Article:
John Jay College of Criminal Justice of The City University of New York is an international
leader in educating for justice, offering a rich liberal arts and professional studies curriculum to
upwards of 15,000 undergraduate and graduate students from more than 135 nations. In teaching,
scholarship and research, the College approaches justice as an applied art and science in service to
society and as an ongoing conversation about fundamental human desires for fairness, equality and
the rule of law.
John Jay is a community of motivated and intellectually committed individuals who explore justice
in its many dimensions. The College’s liberal arts curriculum equips students to pursue advanced
study and meaningful, rewarding careers in the public, private, and non-profit sectors. Its
professional programs introduce students to foundational and newly emerging fields and prepare
them for advancement within their chosen professions.
1
Author Bios
Bettina Muenster is the Executive Associate for Research and Special Project to President Jeremy
Travis at John Jay College. In that position she manages the President’s speeches, testimonies and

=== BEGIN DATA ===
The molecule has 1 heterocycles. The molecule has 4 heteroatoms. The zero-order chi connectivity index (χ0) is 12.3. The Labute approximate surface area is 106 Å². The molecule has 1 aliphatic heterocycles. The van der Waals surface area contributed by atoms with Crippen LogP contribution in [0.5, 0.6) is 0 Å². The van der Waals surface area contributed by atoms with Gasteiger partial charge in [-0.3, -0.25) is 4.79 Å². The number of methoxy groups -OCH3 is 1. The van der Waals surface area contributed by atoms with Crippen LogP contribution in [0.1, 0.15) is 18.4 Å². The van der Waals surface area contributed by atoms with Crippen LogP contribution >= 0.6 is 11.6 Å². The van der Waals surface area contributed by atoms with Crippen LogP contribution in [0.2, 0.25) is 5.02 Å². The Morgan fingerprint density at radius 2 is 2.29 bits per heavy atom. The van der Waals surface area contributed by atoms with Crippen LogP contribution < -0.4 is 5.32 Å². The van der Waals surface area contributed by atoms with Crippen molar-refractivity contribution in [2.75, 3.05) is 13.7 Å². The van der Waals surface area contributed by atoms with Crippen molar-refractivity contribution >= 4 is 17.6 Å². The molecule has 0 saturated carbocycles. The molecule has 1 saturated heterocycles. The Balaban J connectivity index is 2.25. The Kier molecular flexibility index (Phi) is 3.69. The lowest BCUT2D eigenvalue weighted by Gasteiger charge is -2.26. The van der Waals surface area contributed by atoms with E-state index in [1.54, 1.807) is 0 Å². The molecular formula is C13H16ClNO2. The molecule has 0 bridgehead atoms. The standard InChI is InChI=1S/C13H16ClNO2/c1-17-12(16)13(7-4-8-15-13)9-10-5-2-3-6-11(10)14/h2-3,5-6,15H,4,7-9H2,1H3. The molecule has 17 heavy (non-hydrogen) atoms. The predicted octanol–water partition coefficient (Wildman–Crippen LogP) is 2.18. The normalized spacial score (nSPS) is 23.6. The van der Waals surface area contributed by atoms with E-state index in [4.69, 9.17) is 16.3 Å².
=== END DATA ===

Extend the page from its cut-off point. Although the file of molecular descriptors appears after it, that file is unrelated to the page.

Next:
publications, functions as liaison to internal and external stakeholders, coordinates various events
and initiatives, and directs the prestigious Presidential Internship Program. In the past, she has
worked part time as Research Assistant for the Center for Court Innovation, conducted research
under the supervision of JJC Presidential Scholar, Scott Atran, and as Research Assistant for Charles
B. Strozier, Director of the Center on Terrorism at John Jay. Ms. Muenster graduated from John Jay
College with a BA/MA degree in Forensic Psychology and a Masters Certificate in Terrorism
Studies in 2006.
Jennifer Trone has more than 20 years of professional experience in the nonprofit sector,
helping organizations use communications strategically to spread insights, influence and inspire
others, and garner support. Working as a consultant since 2008, her clients include nonprofit
organizations, government agencies, foundations and academic institutions. She also serves on
the Board of Directors of Skylight, a human rights media organization. Prior to working
independently, Jennifer was Communications Advisor to the first Prosecutor of the International
Criminal Court, Communications Director of the Commission on Safety and Abuse in America’s
Prisons, and before that, a senior staff member at the Vera Institute of Justice.
2
Roundtable Participants